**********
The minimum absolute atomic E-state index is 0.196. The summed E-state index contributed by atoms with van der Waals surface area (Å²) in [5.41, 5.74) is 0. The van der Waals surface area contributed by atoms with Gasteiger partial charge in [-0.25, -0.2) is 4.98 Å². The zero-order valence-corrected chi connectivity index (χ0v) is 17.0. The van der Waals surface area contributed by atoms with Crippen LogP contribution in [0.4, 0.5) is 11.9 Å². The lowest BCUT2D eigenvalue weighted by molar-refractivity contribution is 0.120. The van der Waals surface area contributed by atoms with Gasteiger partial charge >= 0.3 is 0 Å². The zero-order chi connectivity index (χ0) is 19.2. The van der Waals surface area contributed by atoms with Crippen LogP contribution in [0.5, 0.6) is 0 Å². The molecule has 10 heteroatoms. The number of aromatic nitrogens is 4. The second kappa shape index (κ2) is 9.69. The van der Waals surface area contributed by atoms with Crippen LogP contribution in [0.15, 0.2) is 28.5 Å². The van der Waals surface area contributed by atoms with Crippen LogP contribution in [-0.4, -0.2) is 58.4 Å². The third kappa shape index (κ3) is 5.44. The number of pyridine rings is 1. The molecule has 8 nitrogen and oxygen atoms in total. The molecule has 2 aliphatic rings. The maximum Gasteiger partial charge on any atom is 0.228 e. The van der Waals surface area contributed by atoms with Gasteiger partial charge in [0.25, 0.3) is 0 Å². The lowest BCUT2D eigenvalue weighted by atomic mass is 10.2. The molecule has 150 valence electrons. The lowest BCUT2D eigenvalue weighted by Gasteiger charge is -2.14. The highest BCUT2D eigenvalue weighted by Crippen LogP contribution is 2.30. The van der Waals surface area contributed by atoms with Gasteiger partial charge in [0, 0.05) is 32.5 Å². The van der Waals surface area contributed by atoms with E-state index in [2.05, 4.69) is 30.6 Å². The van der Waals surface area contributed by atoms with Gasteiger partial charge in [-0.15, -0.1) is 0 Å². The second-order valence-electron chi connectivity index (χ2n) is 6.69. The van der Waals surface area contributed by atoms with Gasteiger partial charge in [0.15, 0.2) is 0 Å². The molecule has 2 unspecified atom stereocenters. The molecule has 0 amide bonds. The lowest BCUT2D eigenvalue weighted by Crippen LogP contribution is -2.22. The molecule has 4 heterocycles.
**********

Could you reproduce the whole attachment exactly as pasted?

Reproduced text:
The minimum absolute atomic E-state index is 0.196. The summed E-state index contributed by atoms with van der Waals surface area (Å²) in [5.41, 5.74) is 0. The van der Waals surface area contributed by atoms with Gasteiger partial charge in [-0.25, -0.2) is 4.98 Å². The zero-order valence-corrected chi connectivity index (χ0v) is 17.0. The van der Waals surface area contributed by atoms with Crippen LogP contribution in [0.4, 0.5) is 11.9 Å². The lowest BCUT2D eigenvalue weighted by molar-refractivity contribution is 0.120. The van der Waals surface area contributed by atoms with Gasteiger partial charge >= 0.3 is 0 Å². The zero-order chi connectivity index (χ0) is 19.2. The van der Waals surface area contributed by atoms with Crippen LogP contribution in [0.5, 0.6) is 0 Å². The molecule has 10 heteroatoms. The number of aromatic nitrogens is 4. The second kappa shape index (κ2) is 9.69. The van der Waals surface area contributed by atoms with Crippen LogP contribution in [0.15, 0.2) is 28.5 Å². The van der Waals surface area contributed by atoms with Crippen LogP contribution in [-0.4, -0.2) is 58.4 Å². The third kappa shape index (κ3) is 5.44. The number of pyridine rings is 1. The molecule has 8 nitrogen and oxygen atoms in total. The molecule has 2 aliphatic rings. The maximum Gasteiger partial charge on any atom is 0.228 e. The van der Waals surface area contributed by atoms with Gasteiger partial charge in [0.25, 0.3) is 0 Å². The lowest BCUT2D eigenvalue weighted by atomic mass is 10.2. The molecule has 150 valence electrons. The lowest BCUT2D eigenvalue weighted by Gasteiger charge is -2.14. The highest BCUT2D eigenvalue weighted by Crippen LogP contribution is 2.30. The van der Waals surface area contributed by atoms with Gasteiger partial charge in [0, 0.05) is 32.5 Å². The van der Waals surface area contributed by atoms with E-state index in [2.05, 4.69) is 30.6 Å². The van der Waals surface area contributed by atoms with Gasteiger partial charge in [-0.15, -0.1) is 0 Å². The second-order valence-electron chi connectivity index (χ2n) is 6.69. The van der Waals surface area contributed by atoms with Gasteiger partial charge in [0.15, 0.2) is 0 Å². The molecule has 2 unspecified atom stereocenters. The molecule has 0 amide bonds. The lowest BCUT2D eigenvalue weighted by Crippen LogP contribution is -2.22. The molecule has 4 heterocycles.